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Posted by on Nov. 28, 2012 at 11:44 PM
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Hello Everyone!

I am not sure what kind of a homeschooler I am yet however I have two boys at home one who does a Cyber 
School and one who is homeschooled. They are 14 (well soon to be, Dec 30) and 8. My youngest has had a very rocky start in school. He struggled through 3 years of traditional private school. He refused to comply and do the work as asked. He would hide and cry a lot. He was sent home often. He really suffers anxiety when it comes to school or any form of schooling. We believe he has Dyslexia which would be the reason he is not reading yet and why school was the worst thing for him. I am currently trying to deschool him but I am having a hard time letting go. I feel like he "should" be reading. And I hate that he feels bad that he isn't. I am terrified I am going to fail him. Right now I have been getting wonderful ideas from the folks over at Happy Homeschoolers on how to tackle this and not beat my self up constantly.  I hope to learn a ton here :) 

by on Nov. 28, 2012 at 11:44 PM
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by Group Owner on Nov. 29, 2012 at 12:59 AM
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Hi, you!

A lot of kids are overwhelmed by the demands of group education. Group education wasn't meant to be (and remains nothing to do with) what kids need --it's the only economical way to handle massive numbers of people at once.

He might 'should' be reading, but he isn't ... doesn't thinking it should be so make you crazy? Let him breathe for a while. Lots of kids don't have the parts of their brains necessary to learn to read until they're nearing their teens. An interesting part of that is that, like kids who potty trained 'late', they're indistinguishable from their peers by the time they're 16.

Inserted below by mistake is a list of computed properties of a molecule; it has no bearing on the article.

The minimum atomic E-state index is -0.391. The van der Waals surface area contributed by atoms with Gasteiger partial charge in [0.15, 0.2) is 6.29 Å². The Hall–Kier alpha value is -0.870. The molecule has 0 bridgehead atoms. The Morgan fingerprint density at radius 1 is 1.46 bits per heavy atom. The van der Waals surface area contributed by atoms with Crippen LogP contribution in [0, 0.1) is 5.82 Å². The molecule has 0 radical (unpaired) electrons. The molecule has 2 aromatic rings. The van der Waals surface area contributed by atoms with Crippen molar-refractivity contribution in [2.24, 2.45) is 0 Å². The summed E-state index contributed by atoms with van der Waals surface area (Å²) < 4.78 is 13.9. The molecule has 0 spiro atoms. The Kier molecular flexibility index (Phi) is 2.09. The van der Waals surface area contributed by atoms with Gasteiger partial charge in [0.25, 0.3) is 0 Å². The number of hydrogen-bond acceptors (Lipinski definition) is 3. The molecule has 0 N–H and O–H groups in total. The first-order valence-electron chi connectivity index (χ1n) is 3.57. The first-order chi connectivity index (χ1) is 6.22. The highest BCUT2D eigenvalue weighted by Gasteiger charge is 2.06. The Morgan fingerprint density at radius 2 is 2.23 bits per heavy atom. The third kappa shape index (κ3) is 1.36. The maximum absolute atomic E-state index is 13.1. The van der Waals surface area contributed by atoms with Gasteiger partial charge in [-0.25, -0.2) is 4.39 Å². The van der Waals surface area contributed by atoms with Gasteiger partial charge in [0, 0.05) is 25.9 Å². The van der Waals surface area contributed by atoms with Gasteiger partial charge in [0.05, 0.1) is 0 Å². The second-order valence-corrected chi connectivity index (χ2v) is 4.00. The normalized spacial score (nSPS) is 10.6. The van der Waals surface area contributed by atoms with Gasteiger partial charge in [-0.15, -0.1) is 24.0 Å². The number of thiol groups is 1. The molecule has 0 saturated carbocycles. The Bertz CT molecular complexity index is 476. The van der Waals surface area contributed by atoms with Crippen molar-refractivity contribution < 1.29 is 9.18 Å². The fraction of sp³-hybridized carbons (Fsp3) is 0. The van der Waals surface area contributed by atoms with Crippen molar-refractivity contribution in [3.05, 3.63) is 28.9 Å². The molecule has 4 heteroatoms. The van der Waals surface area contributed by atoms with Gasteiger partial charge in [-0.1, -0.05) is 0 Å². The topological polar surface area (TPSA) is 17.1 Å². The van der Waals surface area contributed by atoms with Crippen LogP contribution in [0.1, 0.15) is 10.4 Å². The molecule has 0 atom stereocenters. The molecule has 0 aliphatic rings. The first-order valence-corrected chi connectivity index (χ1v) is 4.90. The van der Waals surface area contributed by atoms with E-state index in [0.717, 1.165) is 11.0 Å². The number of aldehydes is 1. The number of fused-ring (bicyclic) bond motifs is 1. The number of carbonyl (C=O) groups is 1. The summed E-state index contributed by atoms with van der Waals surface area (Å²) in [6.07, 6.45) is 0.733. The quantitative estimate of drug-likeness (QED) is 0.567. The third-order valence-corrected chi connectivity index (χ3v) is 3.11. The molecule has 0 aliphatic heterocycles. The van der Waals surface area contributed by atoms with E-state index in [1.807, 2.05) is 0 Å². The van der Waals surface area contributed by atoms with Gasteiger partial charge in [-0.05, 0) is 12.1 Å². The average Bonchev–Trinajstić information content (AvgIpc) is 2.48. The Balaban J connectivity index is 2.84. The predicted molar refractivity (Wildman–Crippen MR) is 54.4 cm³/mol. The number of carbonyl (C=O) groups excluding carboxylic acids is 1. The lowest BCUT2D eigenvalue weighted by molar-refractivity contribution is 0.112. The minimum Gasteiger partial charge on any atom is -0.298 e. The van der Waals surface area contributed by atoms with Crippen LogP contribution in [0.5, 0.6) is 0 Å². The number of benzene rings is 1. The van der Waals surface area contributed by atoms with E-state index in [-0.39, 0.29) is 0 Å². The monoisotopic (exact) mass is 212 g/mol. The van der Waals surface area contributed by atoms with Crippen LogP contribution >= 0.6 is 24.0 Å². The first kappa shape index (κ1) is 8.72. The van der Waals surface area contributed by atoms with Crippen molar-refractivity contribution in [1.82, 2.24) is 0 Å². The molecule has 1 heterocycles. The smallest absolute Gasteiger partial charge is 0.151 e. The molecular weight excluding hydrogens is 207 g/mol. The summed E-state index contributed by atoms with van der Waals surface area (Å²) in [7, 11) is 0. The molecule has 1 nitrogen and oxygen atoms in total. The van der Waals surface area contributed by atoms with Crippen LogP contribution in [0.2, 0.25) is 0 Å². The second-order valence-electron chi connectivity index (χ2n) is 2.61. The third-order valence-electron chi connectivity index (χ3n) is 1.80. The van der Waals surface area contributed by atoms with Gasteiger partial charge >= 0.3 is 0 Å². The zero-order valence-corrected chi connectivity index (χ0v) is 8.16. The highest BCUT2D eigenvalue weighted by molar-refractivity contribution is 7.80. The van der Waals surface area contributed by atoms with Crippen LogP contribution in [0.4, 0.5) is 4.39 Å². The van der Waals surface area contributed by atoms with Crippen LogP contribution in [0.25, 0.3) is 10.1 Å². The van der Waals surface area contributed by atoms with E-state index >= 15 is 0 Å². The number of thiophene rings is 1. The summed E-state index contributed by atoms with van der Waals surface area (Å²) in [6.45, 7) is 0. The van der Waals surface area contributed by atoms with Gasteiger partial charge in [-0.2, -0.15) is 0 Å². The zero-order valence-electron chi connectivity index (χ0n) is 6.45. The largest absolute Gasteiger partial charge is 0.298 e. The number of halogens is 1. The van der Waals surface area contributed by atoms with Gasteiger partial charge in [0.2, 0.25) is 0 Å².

Have you read Better Late than Early? You might find that helps. Or, perhaps, The Hurried Child...

by Member on Nov. 29, 2012 at 2:55 PM

Welcome! It took a while for me to get over the "supposed to" mentality. My son is 6 and has no desire to read but surprises everyone he meets with his wit :) He's smart, he's happy and he plays well with others of all ages, what more can I ask for?

by Member on Dec. 6, 2012 at 9:20 AM

Kids are so different.  My oldest asked me to teach him to read at 5 and just took off very quickly.  My youngest has been more slow and steady.  Homeschooling gave me the opportunity to just let learn on his own schedule.  He is 9 and just starting to read on his own.  He still prefers me to read to him the most.  He loves reading Garfield comic books.  He has learned more words in the last two months than he has in 4 years.  It was just a matter of time.  I hear him reading out loud a Garfield comic to his brother and I am so happy for him.  He has such joy on his face that he beginning to read on his own.  He has been wanting to be able to read so badly for a long time.  I just kept encouraging him and telling him that reading is not easy and it is probably one of the hardest things he will learn to do.  He loves books and me reading to him.  He brings me books and tells me he wants to learn.  When it comes to reading patience and a desire to learn are the most important.  Welcome to the group.  

by New Member on Dec. 10, 2012 at 4:33 PM

I totally agree with you on deschooling him! Let him just relax until maybe January then just read to him. Have him sit in your lap and look at what you are reading. Let him pick the books and don;t worry over a "time frame" 

by Group Owner on Dec. 12, 2012 at 11:37 AM

8 is pretty young for the 'average' male reader... Lots of boys don't develop the brain structures necessary to read until 9 or 10 (or 12 or 13) and there is simply no way to make it go faster. Interestingly, late readers often have much better developed memory skills than early readers...

I think your fears are the product of our mass education system that has HURRY UP stamped all over it. It's a contrived 'rush' that has no bearing on the real world, and actually causes a lot of kids to dig their heels in and refuse to move for a very, very long time (see: basement trolls and other 31yos who live in their parents' cellars...)

Relax. Trust him.

He learned to walk and talk --two of the most complex things people EVER learn-- he CAN learn to read and write and everything else he needs, in his own time, at his own pace, when he can...

One of my favourite quotes (which I'm about to mangle) is about letting kids be kids and changing the way we see their progress:

'An 8yo is NOT half a 16yo.'

There is a lot of time, and a huge amount of brain development, between now and then.

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